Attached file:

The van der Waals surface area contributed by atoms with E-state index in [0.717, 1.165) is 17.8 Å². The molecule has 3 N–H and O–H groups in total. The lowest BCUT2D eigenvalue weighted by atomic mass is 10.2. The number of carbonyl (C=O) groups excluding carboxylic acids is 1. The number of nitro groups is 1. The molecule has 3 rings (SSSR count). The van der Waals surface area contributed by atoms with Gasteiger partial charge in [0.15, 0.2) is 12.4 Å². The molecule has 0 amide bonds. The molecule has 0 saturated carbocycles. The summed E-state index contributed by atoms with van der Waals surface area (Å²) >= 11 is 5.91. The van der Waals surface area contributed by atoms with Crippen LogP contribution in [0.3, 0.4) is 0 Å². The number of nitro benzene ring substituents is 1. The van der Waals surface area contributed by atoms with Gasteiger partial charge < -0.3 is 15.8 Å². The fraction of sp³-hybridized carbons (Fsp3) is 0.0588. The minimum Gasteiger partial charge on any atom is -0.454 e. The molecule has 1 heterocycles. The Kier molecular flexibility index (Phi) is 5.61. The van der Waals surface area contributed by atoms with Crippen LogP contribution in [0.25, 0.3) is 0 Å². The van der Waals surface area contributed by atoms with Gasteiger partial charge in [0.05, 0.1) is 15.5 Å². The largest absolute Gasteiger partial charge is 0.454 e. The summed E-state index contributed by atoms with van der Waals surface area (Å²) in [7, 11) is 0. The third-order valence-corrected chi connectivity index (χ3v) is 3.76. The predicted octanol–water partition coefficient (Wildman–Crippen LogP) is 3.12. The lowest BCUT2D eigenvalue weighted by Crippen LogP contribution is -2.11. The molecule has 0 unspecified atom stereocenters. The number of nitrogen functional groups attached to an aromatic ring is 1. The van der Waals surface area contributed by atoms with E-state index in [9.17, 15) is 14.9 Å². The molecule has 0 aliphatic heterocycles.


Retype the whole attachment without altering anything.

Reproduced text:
The van der Waals surface area contributed by atoms with E-state index in [0.717, 1.165) is 17.8 Å². The molecule has 3 N–H and O–H groups in total. The lowest BCUT2D eigenvalue weighted by atomic mass is 10.2. The number of carbonyl (C=O) groups excluding carboxylic acids is 1. The number of nitro groups is 1. The molecule has 3 rings (SSSR count). The van der Waals surface area contributed by atoms with Gasteiger partial charge in [0.15, 0.2) is 12.4 Å². The molecule has 0 amide bonds. The molecule has 0 saturated carbocycles. The summed E-state index contributed by atoms with van der Waals surface area (Å²) >= 11 is 5.91. The van der Waals surface area contributed by atoms with Crippen LogP contribution in [0.3, 0.4) is 0 Å². The number of nitro benzene ring substituents is 1. The van der Waals surface area contributed by atoms with Gasteiger partial charge < -0.3 is 15.8 Å². The fraction of sp³-hybridized carbons (Fsp3) is 0.0588. The minimum Gasteiger partial charge on any atom is -0.454 e. The molecule has 1 heterocycles. The Kier molecular flexibility index (Phi) is 5.61. The van der Waals surface area contributed by atoms with Crippen LogP contribution in [0.25, 0.3) is 0 Å². The van der Waals surface area contributed by atoms with Gasteiger partial charge in [0.05, 0.1) is 15.5 Å². The largest absolute Gasteiger partial charge is 0.454 e. The summed E-state index contributed by atoms with van der Waals surface area (Å²) in [7, 11) is 0. The third-order valence-corrected chi connectivity index (χ3v) is 3.76. The predicted octanol–water partition coefficient (Wildman–Crippen LogP) is 3.12. The lowest BCUT2D eigenvalue weighted by Crippen LogP contribution is -2.11. The molecule has 0 unspecified atom stereocenters. The number of nitrogen functional groups attached to an aromatic ring is 1. The van der Waals surface area contributed by atoms with E-state index in [9.17, 15) is 14.9 Å². The molecule has 0 aliphatic heterocycles.